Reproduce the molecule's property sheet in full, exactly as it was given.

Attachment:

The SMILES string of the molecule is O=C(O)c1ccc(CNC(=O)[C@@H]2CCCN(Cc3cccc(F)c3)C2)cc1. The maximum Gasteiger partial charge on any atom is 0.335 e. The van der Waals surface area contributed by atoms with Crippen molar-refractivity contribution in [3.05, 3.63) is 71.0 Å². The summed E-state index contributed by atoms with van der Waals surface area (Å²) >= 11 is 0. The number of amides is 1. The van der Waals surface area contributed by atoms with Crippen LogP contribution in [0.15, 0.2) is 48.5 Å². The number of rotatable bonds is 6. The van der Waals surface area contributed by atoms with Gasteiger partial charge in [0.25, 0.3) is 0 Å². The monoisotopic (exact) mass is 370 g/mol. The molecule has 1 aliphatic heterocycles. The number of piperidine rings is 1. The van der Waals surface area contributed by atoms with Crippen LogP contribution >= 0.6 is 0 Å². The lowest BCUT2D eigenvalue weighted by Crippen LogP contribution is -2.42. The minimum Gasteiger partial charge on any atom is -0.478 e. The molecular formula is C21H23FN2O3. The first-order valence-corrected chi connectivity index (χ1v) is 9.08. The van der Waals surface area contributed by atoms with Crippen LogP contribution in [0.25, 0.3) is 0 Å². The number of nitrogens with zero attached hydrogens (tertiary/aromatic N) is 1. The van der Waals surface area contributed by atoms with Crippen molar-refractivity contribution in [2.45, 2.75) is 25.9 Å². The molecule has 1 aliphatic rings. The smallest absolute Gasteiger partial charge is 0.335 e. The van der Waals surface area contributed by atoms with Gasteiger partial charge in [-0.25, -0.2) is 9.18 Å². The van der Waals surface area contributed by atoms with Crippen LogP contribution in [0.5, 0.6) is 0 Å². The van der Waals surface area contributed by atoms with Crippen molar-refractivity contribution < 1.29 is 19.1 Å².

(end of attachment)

The SMILES string of the molecule is O=C(O)c1ccc(CNC(=O)[C@@H]2CCCN(Cc3cccc(F)c3)C2)cc1. The maximum Gasteiger partial charge on any atom is 0.335 e. The van der Waals surface area contributed by atoms with Crippen molar-refractivity contribution in [3.05, 3.63) is 71.0 Å². The summed E-state index contributed by atoms with van der Waals surface area (Å²) >= 11 is 0. The number of amides is 1. The van der Waals surface area contributed by atoms with Crippen LogP contribution in [0.15, 0.2) is 48.5 Å². The number of rotatable bonds is 6. The van der Waals surface area contributed by atoms with Gasteiger partial charge in [0.25, 0.3) is 0 Å². The monoisotopic (exact) mass is 370 g/mol. The molecule has 1 aliphatic heterocycles. The number of piperidine rings is 1. The van der Waals surface area contributed by atoms with Crippen LogP contribution >= 0.6 is 0 Å². The lowest BCUT2D eigenvalue weighted by Crippen LogP contribution is -2.42. The minimum Gasteiger partial charge on any atom is -0.478 e. The molecular formula is C21H23FN2O3. The first-order valence-corrected chi connectivity index (χ1v) is 9.08. The van der Waals surface area contributed by atoms with Crippen LogP contribution in [0.25, 0.3) is 0 Å². The number of nitrogens with zero attached hydrogens (tertiary/aromatic N) is 1. The van der Waals surface area contributed by atoms with Crippen molar-refractivity contribution in [2.45, 2.75) is 25.9 Å². The molecule has 1 aliphatic rings. The smallest absolute Gasteiger partial charge is 0.335 e. The van der Waals surface area contributed by atoms with Gasteiger partial charge in [-0.25, -0.2) is 9.18 Å². The van der Waals surface area contributed by atoms with Crippen LogP contribution in [0.5, 0.6) is 0 Å². The van der Waals surface area contributed by atoms with Crippen molar-refractivity contribution < 1.29 is 19.1 Å².